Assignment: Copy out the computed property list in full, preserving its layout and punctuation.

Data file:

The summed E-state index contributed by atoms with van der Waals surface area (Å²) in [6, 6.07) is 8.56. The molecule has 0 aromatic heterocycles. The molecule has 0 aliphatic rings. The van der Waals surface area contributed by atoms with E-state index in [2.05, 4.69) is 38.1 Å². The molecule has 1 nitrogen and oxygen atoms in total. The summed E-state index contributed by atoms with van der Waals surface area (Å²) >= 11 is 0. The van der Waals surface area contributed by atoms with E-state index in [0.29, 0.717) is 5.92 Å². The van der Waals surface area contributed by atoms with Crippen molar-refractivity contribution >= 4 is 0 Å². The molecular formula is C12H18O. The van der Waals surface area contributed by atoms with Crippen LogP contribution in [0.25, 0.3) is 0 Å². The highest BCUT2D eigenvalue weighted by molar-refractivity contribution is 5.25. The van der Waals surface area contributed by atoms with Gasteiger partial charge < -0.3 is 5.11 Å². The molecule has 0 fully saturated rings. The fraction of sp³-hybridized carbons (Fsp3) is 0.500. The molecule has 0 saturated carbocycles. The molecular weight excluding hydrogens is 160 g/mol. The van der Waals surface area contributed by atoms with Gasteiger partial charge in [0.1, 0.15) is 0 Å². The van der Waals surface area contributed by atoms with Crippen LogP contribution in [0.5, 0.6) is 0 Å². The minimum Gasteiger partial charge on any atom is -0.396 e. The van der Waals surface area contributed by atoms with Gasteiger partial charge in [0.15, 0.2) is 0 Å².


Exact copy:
The summed E-state index contributed by atoms with van der Waals surface area (Å²) in [6, 6.07) is 8.56. The molecule has 0 aromatic heterocycles. The molecule has 0 aliphatic rings. The van der Waals surface area contributed by atoms with E-state index in [2.05, 4.69) is 38.1 Å². The molecule has 1 nitrogen and oxygen atoms in total. The summed E-state index contributed by atoms with van der Waals surface area (Å²) >= 11 is 0. The van der Waals surface area contributed by atoms with E-state index in [0.29, 0.717) is 5.92 Å². The van der Waals surface area contributed by atoms with Crippen molar-refractivity contribution >= 4 is 0 Å². The molecular formula is C12H18O. The van der Waals surface area contributed by atoms with Crippen LogP contribution in [0.25, 0.3) is 0 Å². The highest BCUT2D eigenvalue weighted by molar-refractivity contribution is 5.25. The van der Waals surface area contributed by atoms with Gasteiger partial charge < -0.3 is 5.11 Å². The molecule has 0 fully saturated rings. The fraction of sp³-hybridized carbons (Fsp3) is 0.500. The molecule has 0 saturated carbocycles. The molecular weight excluding hydrogens is 160 g/mol. The van der Waals surface area contributed by atoms with Gasteiger partial charge in [0.1, 0.15) is 0 Å². The van der Waals surface area contributed by atoms with Crippen LogP contribution in [0.5, 0.6) is 0 Å². The minimum Gasteiger partial charge on any atom is -0.396 e. The van der Waals surface area contributed by atoms with Gasteiger partial charge in [0.15, 0.2) is 0 Å².